Note that once all the PVC pipes are placed through the dividers, four should extend beyond the outside dividers (two without spacers and two with spacers - see image) and the other seven should be flush and secured to the outside dividers with bolts. The extensions on the four pipes are to align and attach the whole divider assembly to the toolbox chest (see step 19 & 20).
Step 12: Prepare Mount for Power Bars
Measure and cut a thin piece of wood to mount power bars on the bottom of the toolbox chest. Attach power bars that can accommodate 15 Apple chargers (We used two Noma eight outlet power bars bought on sale at our local Canadian Tire). Drill a hole that allows the power cable to exit the toolbox chest for plugging into your power supply.
Step 13: Assemble the Chargers for IPads
Step 14: Plug in IPad Chargers
Step 15: Double Check Power Bars
Make sure power bars are turned on and functioning before final assembly, because they can not easily be reached once the toolbox chest is fully converted.
Step 16: Flip Chargers
Flip the charging wires up and out of the case, so they are out of the way when the divider assembly is put into the toolbox chest.
Step 17: Fit Assembly in Tool Box
Place the divider assembly in the box making sure not to catch any wires.
Step 18: Fasten Nuts
Locate the four PVC pipes with extensions (see step 11). Drill a hole into the toolbox chest for each of these pipes and then thread a long bolt down the length of each pipe and fasten with a nut (see step 20).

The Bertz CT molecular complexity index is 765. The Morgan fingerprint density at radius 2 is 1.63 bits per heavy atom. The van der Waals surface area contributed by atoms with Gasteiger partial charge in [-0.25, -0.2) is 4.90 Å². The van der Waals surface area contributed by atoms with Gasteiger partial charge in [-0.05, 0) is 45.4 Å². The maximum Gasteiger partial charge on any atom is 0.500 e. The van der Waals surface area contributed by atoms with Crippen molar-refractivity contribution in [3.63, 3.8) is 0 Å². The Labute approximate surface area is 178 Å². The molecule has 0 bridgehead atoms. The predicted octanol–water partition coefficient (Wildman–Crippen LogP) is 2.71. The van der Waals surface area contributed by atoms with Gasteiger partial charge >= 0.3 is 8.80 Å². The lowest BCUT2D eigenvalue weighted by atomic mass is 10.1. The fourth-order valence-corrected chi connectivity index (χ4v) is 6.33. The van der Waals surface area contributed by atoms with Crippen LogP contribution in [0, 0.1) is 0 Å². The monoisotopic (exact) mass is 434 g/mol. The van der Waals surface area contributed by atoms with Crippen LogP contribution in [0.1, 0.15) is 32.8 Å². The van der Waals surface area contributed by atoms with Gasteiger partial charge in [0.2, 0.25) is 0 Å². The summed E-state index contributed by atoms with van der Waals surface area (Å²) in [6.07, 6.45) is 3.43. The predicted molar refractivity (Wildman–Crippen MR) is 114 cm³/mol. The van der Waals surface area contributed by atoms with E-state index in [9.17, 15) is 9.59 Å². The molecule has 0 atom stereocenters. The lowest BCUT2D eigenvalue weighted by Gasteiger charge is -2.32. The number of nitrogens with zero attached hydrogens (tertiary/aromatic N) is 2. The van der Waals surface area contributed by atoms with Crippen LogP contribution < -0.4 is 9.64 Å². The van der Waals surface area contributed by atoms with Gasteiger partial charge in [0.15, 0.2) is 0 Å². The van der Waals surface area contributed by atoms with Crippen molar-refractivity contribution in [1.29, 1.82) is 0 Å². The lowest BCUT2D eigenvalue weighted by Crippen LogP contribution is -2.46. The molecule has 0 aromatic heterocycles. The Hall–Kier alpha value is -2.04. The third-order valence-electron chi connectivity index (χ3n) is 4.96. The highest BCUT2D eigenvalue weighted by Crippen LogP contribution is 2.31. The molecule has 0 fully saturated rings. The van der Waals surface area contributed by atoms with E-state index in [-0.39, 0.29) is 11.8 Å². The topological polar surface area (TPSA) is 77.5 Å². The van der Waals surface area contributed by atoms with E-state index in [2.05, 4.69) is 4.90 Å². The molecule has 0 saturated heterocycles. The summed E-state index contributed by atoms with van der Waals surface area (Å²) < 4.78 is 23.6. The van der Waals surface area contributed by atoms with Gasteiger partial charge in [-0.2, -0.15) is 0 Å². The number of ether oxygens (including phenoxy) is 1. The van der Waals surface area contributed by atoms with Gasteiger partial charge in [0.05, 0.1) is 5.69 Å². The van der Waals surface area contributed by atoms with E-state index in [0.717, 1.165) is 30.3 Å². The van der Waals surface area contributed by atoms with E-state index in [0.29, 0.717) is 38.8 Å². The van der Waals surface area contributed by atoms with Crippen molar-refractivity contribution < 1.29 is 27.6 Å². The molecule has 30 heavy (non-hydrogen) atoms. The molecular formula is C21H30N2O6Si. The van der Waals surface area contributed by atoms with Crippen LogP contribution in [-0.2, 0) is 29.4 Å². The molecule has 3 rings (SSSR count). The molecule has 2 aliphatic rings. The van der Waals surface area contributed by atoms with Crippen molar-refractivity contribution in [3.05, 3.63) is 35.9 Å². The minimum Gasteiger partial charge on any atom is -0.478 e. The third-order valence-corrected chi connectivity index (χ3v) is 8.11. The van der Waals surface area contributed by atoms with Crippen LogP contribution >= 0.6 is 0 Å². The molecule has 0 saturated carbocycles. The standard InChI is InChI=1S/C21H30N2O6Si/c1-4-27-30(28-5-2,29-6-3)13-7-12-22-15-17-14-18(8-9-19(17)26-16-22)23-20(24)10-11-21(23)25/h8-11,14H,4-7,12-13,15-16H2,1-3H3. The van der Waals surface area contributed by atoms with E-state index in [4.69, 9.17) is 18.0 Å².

Fasteners bolted into the extension four pipes securing the assembly to the toolbox chest (see step 19).
Using the piece of plastic set aside for the top cover, place the pattern on the plastic. This piece once added over the assembly will prevent others from accessing the chargers.
Step 21: Drill Holes in Top Cover
Drill four holes into the top cover. Connect the holes with a straight line cut made with a utility knife. Use a band saw to cut the outside and inside of the top cover.
The finished top cover is then ready to installation, which should protect all the charging cables and organize each charging cable to match up with the compartment for each iPad.
Step 23: Tie Knots in Charging Wires
Tie a small knot in each charging cable so it can not be pulled out of the charger through the top cover.
Fix the top cover with screws into the PVC pipe (see step 11).
Step 26: Dab Glue on to Charge Cables
Place a small dab of hot glue on each charge cable to prevent it from falling back into the toolbox chest.
Step 27: Finished Product
And voilà - here it is! Note that you can see the power cord for charging in the bottom right corner of the image. An electrical cord clamp was used to hold it in place.
Many thanks to Mr. Greg Truelove for sharing his time to build this ingenious idea. We love our portable iPad charging carts.
Instructables project written and published by Emily Richardson, PDCI iCoach student